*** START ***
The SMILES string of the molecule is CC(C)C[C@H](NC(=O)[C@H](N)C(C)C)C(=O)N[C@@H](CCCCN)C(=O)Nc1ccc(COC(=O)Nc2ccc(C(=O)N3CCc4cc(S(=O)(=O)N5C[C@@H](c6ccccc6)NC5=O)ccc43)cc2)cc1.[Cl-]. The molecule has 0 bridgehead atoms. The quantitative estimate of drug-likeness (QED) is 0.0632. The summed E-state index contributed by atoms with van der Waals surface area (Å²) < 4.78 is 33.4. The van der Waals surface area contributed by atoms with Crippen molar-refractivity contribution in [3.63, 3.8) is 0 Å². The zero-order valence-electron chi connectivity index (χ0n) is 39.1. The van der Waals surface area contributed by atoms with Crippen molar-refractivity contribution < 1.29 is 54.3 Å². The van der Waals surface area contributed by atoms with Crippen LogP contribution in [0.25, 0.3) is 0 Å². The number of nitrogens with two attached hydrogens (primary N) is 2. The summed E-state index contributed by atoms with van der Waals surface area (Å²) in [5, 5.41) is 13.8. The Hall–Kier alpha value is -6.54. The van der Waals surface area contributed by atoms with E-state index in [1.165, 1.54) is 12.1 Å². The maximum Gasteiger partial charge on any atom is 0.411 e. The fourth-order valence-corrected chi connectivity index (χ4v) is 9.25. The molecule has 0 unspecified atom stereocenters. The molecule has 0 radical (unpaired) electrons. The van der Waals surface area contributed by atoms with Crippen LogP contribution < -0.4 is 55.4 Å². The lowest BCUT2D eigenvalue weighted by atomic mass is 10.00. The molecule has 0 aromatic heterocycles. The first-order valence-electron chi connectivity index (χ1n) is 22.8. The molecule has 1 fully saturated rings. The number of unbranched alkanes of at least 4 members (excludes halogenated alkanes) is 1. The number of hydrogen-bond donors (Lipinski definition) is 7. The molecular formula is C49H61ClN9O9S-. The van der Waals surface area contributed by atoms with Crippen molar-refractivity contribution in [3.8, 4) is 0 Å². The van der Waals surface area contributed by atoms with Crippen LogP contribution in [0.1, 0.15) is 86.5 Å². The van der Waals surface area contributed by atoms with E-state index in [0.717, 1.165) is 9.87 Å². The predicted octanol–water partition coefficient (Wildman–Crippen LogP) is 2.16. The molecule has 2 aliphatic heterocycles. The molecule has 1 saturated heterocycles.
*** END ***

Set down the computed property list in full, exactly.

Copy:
The SMILES string of the molecule is CC(C)C[C@H](NC(=O)[C@H](N)C(C)C)C(=O)N[C@@H](CCCCN)C(=O)Nc1ccc(COC(=O)Nc2ccc(C(=O)N3CCc4cc(S(=O)(=O)N5C[C@@H](c6ccccc6)NC5=O)ccc43)cc2)cc1.[Cl-]. The molecule has 0 bridgehead atoms. The quantitative estimate of drug-likeness (QED) is 0.0632. The summed E-state index contributed by atoms with van der Waals surface area (Å²) < 4.78 is 33.4. The van der Waals surface area contributed by atoms with Crippen molar-refractivity contribution in [3.63, 3.8) is 0 Å². The zero-order valence-electron chi connectivity index (χ0n) is 39.1. The van der Waals surface area contributed by atoms with Crippen molar-refractivity contribution < 1.29 is 54.3 Å². The van der Waals surface area contributed by atoms with Crippen LogP contribution in [0.25, 0.3) is 0 Å². The number of nitrogens with two attached hydrogens (primary N) is 2. The summed E-state index contributed by atoms with van der Waals surface area (Å²) in [5, 5.41) is 13.8. The Hall–Kier alpha value is -6.54. The van der Waals surface area contributed by atoms with E-state index in [1.165, 1.54) is 12.1 Å². The maximum Gasteiger partial charge on any atom is 0.411 e. The fourth-order valence-corrected chi connectivity index (χ4v) is 9.25. The molecule has 0 unspecified atom stereocenters. The molecule has 0 radical (unpaired) electrons. The van der Waals surface area contributed by atoms with Crippen LogP contribution < -0.4 is 55.4 Å². The lowest BCUT2D eigenvalue weighted by atomic mass is 10.00. The molecule has 0 aromatic heterocycles. The first-order valence-electron chi connectivity index (χ1n) is 22.8. The molecule has 1 fully saturated rings. The number of unbranched alkanes of at least 4 members (excludes halogenated alkanes) is 1. The number of hydrogen-bond donors (Lipinski definition) is 7. The molecular formula is C49H61ClN9O9S-. The van der Waals surface area contributed by atoms with Crippen molar-refractivity contribution in [3.8, 4) is 0 Å². The van der Waals surface area contributed by atoms with Crippen LogP contribution in [0.1, 0.15) is 86.5 Å². The van der Waals surface area contributed by atoms with E-state index in [0.717, 1.165) is 9.87 Å². The predicted octanol–water partition coefficient (Wildman–Crippen LogP) is 2.16. The molecule has 2 aliphatic heterocycles. The molecule has 1 saturated heterocycles.